34. Sodium phosphate dibasic (Na2HPO4) (Sigma-Aldrich, catalog number: S7907 )
  35. Crystalline PFA (Sigma-Aldrich, catalog number: P6148 )
  36. Sucrose (Sigma-Aldrich, catalog number: S9378 )
  37. 11.8 M hydrochloric acid (HCl) (Sigma-Aldrich, catalog number: 258148 )
  38. Triton X-100 (Sigma-Aldrich, catalog number: T8787 )
  39. 4’,6-diamidino-2-phenylindole, dihydrochloride (DAPI) as pre-prepared working solution that is used as described by the manufacturer (Thermo Fisher Scientific, Molecular ProbesTM, catalog number: D1306 )
  40. Antibodies against Pax6 and BrdU (see Recipes, Table 1)
    Pax6 (BioLegend, catalog number: 901301 )
    BrdU (Bio-Rad Laboratories, catalog number: OBT0030 )
    Donkey Anti-rabbit Alexa-Fluor 488 (Thermo Fisher Scientific, InvitrogenTM, catalog number: A-21206 )
    Goat Anti-rat Alexa Fluor 568 (Thermo Fisher Scientific, InvitrogenTM, catalog number: A-11077 )
  41. Optimal cutting temperature compound (VWR, catalog number: 95057-838 )
  42. 2.5% trypsin (see Recipes)
  43. 0.125% trypsin (see Recipes)
  44. Retinal explant media (REM) (see Recipes)
  45. 1 mg/ml BrdU (see Recipes)
  46. 10x phosphate-buffered saline (PBS) (see Recipes)
  47. 1x phosphate-buffered saline (PBS) (See Recipes)
  48. 20% paraformaldehyde (PFA) (see Recipes)
  49. 4% paraformaldehyde (PFA) (See Recipes)
  50. 20% sucrose (see Recipes)
  51. 2 N hydrochloric acid (see Recipes)
  52. 1x phosphate-buffered saline/0.1% Triton X-100 (PBT) (see Recipes)
  53. Blocking solution (see Recipes)

Equipment

  1. Dumont forceps #5 (Fine Science Tools, catalog number: 11252-20 )
  2. Dumont forceps #55 (Fine Science Tools, catalog number: 11255-20 )
  3. Dumont forceps AA (Fine Science Tools, catalog number: 11210-20 )
  4. Shallow form shaking water bath (Precision Scientific, catalog number: 66799 )
  5. Pipette pump (SP Scienceware - Bell-Art Products - H-B Instrument, catalog number: F37898-0000 )
  6. 37 °C, 5% CO2 water jacketed incubator (Thermo Fisher Scientific, Thermo ScientificTM, catalog number: 3110 )
  7. Refrigerated tabletop centrifuge for 15 ml cornical tubes (Eppendorf, model: 5810 R )
  8. Hemacytometer chamber (Hausser Scientific, catalog number: 3100 )
  9. P20 pipetmen (Gilson, catalog number: F123600 )
  10. P200 pipetmen (Gilson, catalog number: F123601 )
  11. P1000 pipetmen (Gilson, catalog number: F123602 )
  12. Cryostat (Leica Biosystems, model: CM3050 S )
  13. -20 °C freezer
  14. Upright fluorescence microscope (Leica Microsystems, model: DM RXA2 )
  15. Autoclave
  16. 1 L beaker (Corning, Pyrex®, catalog number: 1395-1L )
  17. 500 ml beaker (Corning, Pyrex®, catalog number: 1395-500 )
  18. 250 ml Erlenmeyer flask (Corning, Pyrex®, catalog number: 4450-250 )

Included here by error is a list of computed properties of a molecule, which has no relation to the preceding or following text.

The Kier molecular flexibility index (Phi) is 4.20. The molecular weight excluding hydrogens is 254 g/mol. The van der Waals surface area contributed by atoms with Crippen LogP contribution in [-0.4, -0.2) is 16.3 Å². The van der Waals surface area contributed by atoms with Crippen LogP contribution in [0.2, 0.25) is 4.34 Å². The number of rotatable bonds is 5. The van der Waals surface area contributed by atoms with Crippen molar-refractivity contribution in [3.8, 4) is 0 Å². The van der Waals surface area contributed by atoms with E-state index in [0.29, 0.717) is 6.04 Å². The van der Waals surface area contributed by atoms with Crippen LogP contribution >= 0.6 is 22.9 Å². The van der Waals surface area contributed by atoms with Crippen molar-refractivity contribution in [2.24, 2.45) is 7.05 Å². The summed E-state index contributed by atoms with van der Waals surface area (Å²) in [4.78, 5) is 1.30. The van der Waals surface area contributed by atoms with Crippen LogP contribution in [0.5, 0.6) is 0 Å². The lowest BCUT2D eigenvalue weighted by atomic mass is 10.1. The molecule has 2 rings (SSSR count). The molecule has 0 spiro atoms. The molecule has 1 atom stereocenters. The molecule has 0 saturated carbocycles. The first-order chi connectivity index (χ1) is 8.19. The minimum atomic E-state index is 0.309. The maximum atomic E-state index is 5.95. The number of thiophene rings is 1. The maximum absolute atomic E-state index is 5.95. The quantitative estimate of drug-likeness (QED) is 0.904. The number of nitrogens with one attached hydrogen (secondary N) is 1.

19. Fume hood
  20. Stereomicroscope for dissection (Leica Microsystems, model: MZ6 )
  21. Inverted light microscope (Leica Microsystems, model: DMIL LED )

Software

  1. GraphPad Prism (GraphPad Software)

Procedure

Notes:

  1. Pre-warm 0.125% trypsin and REM (see Recipes) to 37 °C prior to the experiment.
  2. This protocol was performed without sterile technique, but we took extreme caution to keep the cells and equipment as clean as possible.
  1. Dissociating E15.5 mouse retina
    1. Enucleate the eyes from E15.5 CD1 embryos at room temperature (see Note 1 about mice).
    2. Place eyes in Petri dish and add cold 1x DPBS to cover (Figure 1A).


      Figure 1. Representative images of retina/retinal cells at different time points of the protocol. A. E15.5 eyes after enucleation; B. E15.5 retina after RPE removal; C. E15.5 retina sunk to the bottom of a 15 ml Corning tube; D. Trypsinizing the retinas in 37 °C water bath for 10 min; E. Dissociated retinal cells. F. Heterochronic retinal cell aggregate pelleted on the bottom of the 15 ml Corning tube (arrowhead); G. Cell pellet placed on the membrane (outlined by red dotted line); H. Cell pellet on membrane placed on the surface of REM (side view); I. Section of aggregate labelled with BrdU (red) and amacrine cell marker Pax6 (green). le: lens, re: retina, RPE: retinal pigment epithelium.

    3. Remove retinal pigment epithelium (RPE) and lens from eyes using Dumont forceps #55 and #5 (Figure 1B) (see Note 4). To remove RPE, grab a small area of the sclera with Dumont forceps #55, then stab onto the sclera with Dumont forceps #5 to cause incision. Grind the edge of the incision with both forceps, and slowly rip open the incision. Keep opening up the incision until sclera, cornea and optic nerve are removed. RPE should detach from retina along with cornea (Video 1). Keeping the eyes in cold 1x DPBS aids RPE detachment. Detach ciliary margin from the retina using the forceps. This loosens the lens attachment on the retina. Gently pull the lens out (Video 2). Replace 1x DPBS for every eye dissection to keep Petri dish and buffer cold.

      Video 1. Removing RPE from eye